Tracking mountain elephants
 Ntsindiso Monkangeni with the telemetry during our search for the mountain elephants. Photo: Ida Hansen

Ntsindiso Monkangeni with the telemetry during our search for the mountain elephants. Photo: Ida Hansen

Part of ERP's task at Samara Private Game Reserve is to teach two interns (Ntsindiso and Mzimasi) about elephants and elephant behaviour. The two interns graduated from the SA College for Tourism Tracker Academy (based on Samara) in December 2017. Now, they are interns at the lodge and help they guides by tracking animals on game drives, while at the same time learning about guiding. It is difficult to track animals on the hard surface of the Karoo, but they have been trained well.

The best way to learn about elephants is to be with elephants. And as the elephants at Samara have become mountain elephants that means climbing mountains to get to them. So, Ntsindiso and Mzimasi are coming with me. With us, we have a telemetry to track the collared elephant and a backpack with water, radio, and binoculars. It is not much, but it will be heavy enough during the hike.

At the base of the mountain we use the telemetry to get a general indication of where the elephants are and then we start walking. The first bit is not bad. It is fairly flat and relatively open. It is also black rhino habitat, so we are keeping our eyes and ears open for any signs. As we start climbing, it quickly becomes steeper and challenging. Every now and then we stop and get a new reading on the telemetry, making sure that we are still heading in the right direction.

Ntsindiso and Mzimasi have only seen elephants a couple of times and never up close. During our climb, before we get too close to the elephants, we talk about elephants. About the social structure, their intelligence, their senses, their strength, their memory, how important it is to treat them with respect. And about how elephants communicate, and that there is a whole new language that Ntsindiso and Mzimasi will have to learn - elephant language.

 Mzimasi Dlakavu showing where the elephants barkstripped a cabbage tree. Photo: Ida Hansen

Mzimasi Dlakavu showing where the elephants barkstripped a cabbage tree. Photo: Ida Hansen

The closer we get to where the elephants are, the fresher the signs of the elephants become. Tracks from early in the morning. Broken off twigs and leaves. Still warm and moist dung. We do not discuss elephants anymore. We walk as silently as possible in the thick vegetation. We snap our fingers to get each other's attention and point and whisper. We end up about 15-20 meters from the closest elephant. We are only seperated by a single line of bushes. The vegetation is so thick that there is no visual of the elephant. We can only make out a bit of movement from a swinging tail and a trunk pulling off leaves.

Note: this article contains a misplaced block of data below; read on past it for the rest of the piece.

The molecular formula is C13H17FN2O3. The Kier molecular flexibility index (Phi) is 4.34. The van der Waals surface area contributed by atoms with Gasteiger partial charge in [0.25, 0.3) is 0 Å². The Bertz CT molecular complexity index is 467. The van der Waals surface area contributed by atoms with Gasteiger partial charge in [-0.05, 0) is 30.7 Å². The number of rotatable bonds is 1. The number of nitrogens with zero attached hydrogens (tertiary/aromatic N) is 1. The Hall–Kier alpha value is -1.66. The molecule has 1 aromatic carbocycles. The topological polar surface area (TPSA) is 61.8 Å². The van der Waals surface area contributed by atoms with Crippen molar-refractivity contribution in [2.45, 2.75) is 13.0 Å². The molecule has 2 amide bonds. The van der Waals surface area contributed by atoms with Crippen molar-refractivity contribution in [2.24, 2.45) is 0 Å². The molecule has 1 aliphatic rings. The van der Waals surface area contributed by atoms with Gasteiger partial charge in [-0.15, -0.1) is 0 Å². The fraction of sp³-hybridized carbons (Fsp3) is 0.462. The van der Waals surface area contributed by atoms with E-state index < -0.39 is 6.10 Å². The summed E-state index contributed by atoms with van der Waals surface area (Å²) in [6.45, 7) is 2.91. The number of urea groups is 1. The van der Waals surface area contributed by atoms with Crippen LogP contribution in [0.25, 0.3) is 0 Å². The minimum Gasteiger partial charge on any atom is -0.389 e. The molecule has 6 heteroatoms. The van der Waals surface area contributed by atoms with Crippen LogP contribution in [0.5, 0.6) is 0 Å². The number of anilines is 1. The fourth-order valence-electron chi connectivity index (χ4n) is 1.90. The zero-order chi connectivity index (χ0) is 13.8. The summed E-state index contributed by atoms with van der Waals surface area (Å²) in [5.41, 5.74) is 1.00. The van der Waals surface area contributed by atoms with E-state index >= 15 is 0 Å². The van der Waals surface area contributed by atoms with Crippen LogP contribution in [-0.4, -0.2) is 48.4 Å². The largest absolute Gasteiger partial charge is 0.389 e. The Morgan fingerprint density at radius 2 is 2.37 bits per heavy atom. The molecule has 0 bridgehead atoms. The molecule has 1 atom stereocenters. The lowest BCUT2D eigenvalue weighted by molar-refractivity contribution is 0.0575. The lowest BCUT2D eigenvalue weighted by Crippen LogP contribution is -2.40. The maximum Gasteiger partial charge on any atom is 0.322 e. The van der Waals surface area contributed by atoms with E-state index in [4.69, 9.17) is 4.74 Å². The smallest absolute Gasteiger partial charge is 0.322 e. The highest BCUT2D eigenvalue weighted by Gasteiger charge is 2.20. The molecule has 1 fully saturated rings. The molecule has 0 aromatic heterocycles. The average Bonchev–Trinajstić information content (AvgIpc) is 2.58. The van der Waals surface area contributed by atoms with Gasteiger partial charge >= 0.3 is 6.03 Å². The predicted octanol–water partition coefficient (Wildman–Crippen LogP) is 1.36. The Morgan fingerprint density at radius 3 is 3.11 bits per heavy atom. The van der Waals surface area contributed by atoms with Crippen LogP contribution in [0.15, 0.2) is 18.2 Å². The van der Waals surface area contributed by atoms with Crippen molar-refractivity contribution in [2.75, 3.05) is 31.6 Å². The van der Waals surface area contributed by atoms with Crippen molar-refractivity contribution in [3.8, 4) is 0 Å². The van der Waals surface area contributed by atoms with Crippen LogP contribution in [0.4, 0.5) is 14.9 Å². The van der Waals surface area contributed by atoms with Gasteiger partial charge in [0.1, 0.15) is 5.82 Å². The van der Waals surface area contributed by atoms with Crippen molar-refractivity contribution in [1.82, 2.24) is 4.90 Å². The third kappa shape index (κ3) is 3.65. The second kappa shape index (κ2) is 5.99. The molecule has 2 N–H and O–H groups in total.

An elephant rumbles not far from us. And another one answers with a rumble. In a whisper I explain that it is the elephants communicating. Ntsindiso shakes his head and says it must be a game viewer on the top of the mountain - where we almost are. When I insist that it is the elephants and another rumble starts, Ntsindiso's face breaks into a delightful smile. And so does mine - the sound of elephant rumbles is always a favourite of mine.

The elephants must have heard us approaching. Although we were doing our best to be quiet, we did make noise. They are fairly calm and do not move at first. Only when the wind changes direction and they get our scent, do they move away relatively slowly but determined. We wait, giving them some space before we follow them. Ahead of us we can see a cabbage tree swaying, as branches are being pulled off. As we come around a bush, we get a partial visual of three of the elephants.

We stay with them as long as we can without stressing them. Just before midday we leave them. This is the warmest part of the day, and the elephants prefer to rest in peace in the shade of a tree during this time.

 Like finding a needle in a haystack... The elephants on the mountain side in Samara. Photo: Ida Hansen

Like finding a needle in a haystack... The elephants on the mountain side in Samara. Photo: Ida Hansen

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Elephants exploring their new home
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The six female elephants at Samara Private Game Reserve are doing well. Since their arrival they have been carefully exploring their new home...

The first two months they stayed near the river, close to where they were released. Here, they had everything they needed - fresh water, plenty of forage, safety, and shade. They spent the warmest hours of the day resting in the shade of the sweet thorn acacias and peppertrees along the river. In the cooler parts of the day, they went exploring along the river - occasionally venturing further away from their comfort zone. These adventures were relatively short, and they would soon return to the dense vegetation at the river.

 Spot the elephant... Photo: Ida Hansen

Spot the elephant... Photo: Ida Hansen